• Text size      
  • Send this article to a friend
  • Print this article

FTSE-100 falls again due to US policy fears

THERE was no respite for the London market as US monetary policy fears overshadowed sharply higher UK growth forecasts and the prospect of Britain's deficit being wiped out within five years.

The FTSE 100 Index fell for the fifth session in row, closing down another 11.6 points to 6498.3, with little cheer offered from George Osborne's autumn statement.

Figures showing the US economy grew faster than initially estimated in the third quarter fuelled worries that the Federal Reserve will taper its quantitative easing drive, with tomorrow's key jobs data also set to beat expectations.

The FTSE 100 has fallen nearly 5% since its recent peak in October as world markets have been hit by the US taper concerns.

Attention was focused on Mr Osborne's Autumn Statement, in which he revealed that the fiscal watchdog believes the UK will grow by 1.4% this year, compared with the Budget forecast of 0.6% in March.

Next year's GDP figure will be 2.4%, up from the previous 1.8% estimate, triggering an upgrade to borrowing forecasts.

The Office for Budget Responsibility predicted the UK budget deficit would be wound down to produce a surplus in 2018/19 for the first time in 18 years.

Whilst the Chancellor was on his feet in the House of Commons, the Bank of England announced that it had kept interest rates at 0.5% and left its quantitative easing programme at £375 billion.

The pound was left lower against most major currencies after the rate decision, edging lower to 1.63 US dollars and 1.19 euros.

Housebuilders were among those to benefit in the wake of the Chancellor's speech after he announced new loans worth £1 billion to unblock housing developments including in Manchester and Leeds.

Barratt Developments was 4.9p higher at 324.7p and Taylor Wimpey added 2.4p to 106p.

In the FTSE 100 Index, supermarkets remained under pressure, with Tesco down another 6.9p to 333.2p.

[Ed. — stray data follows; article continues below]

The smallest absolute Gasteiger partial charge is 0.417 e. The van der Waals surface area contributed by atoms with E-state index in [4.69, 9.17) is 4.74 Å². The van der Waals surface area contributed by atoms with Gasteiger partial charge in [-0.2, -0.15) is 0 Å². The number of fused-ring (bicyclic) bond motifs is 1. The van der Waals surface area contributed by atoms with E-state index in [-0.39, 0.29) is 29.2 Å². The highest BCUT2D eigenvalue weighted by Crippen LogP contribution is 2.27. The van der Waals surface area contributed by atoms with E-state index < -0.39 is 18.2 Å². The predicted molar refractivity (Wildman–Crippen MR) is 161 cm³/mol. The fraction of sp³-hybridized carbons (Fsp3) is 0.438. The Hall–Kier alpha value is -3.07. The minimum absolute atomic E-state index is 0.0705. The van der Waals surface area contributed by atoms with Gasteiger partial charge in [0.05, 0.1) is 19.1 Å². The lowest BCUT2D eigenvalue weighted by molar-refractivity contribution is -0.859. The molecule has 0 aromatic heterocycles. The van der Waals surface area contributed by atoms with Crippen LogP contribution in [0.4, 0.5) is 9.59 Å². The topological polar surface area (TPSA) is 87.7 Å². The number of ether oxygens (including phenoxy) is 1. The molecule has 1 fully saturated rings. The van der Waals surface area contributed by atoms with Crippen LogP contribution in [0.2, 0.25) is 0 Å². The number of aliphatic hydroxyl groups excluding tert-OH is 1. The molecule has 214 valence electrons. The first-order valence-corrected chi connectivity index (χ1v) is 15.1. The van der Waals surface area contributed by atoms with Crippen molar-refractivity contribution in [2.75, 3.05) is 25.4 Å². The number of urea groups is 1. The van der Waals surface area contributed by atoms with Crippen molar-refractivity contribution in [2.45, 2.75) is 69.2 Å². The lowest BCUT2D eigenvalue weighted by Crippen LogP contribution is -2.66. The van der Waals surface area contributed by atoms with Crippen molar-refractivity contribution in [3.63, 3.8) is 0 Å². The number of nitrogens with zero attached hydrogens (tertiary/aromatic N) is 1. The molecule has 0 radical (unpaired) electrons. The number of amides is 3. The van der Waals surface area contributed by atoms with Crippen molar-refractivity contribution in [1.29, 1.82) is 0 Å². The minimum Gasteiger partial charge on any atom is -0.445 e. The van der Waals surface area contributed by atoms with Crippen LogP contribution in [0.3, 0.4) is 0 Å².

Morrisons was lower at 257.8p and Sainsbury's fell 3.1p to 389.9p.

Elsewhere, Next declined 75p to 5470p and Marks & Spencer slipped 1p to 474.3p.

Low-cost airline easyJet's load  factor was down slightly at 89%, but its shares rose by 2p to 1409p,

Luxury handbags maker Mulberry fell 6p to 1019p after it posted a 28% fall in half-year profits to £7.2 million.

It blamed the cost of overseas expansion for the decline, but said it was encouraged by sales trends in its retail stores.

The biggest FTSE 100 risers were Shire up 53p at 2707p, Meggitt ahead 9.2p at 489.5p, Experian 20p stronger at 1097p and TUI  Travel 6.3p higher at 374.6p.

The biggest FTSE 100 fallers were Petrofac down 44p to 1152p, Tesco off 6.9p to 333.2p, William Hill 7p weaker at 379.8p and Babcock International 20p lower at 1268p.

Contextual targeting label: 

Commenting & Moderation

We moderate all comments on HeraldScotland on either a pre-moderated or post-moderated basis.
If you're a relatively new user then your comments will be reviewed before publication and if we know you well and trust you then your comments will be subject to moderation only if other users or the moderators believe you've broken the rules

Moderation is undertaken full-time 9am-6pm on weekdays, and on a part-time basis outwith those hours. Please be patient if your posts are not approved instantly.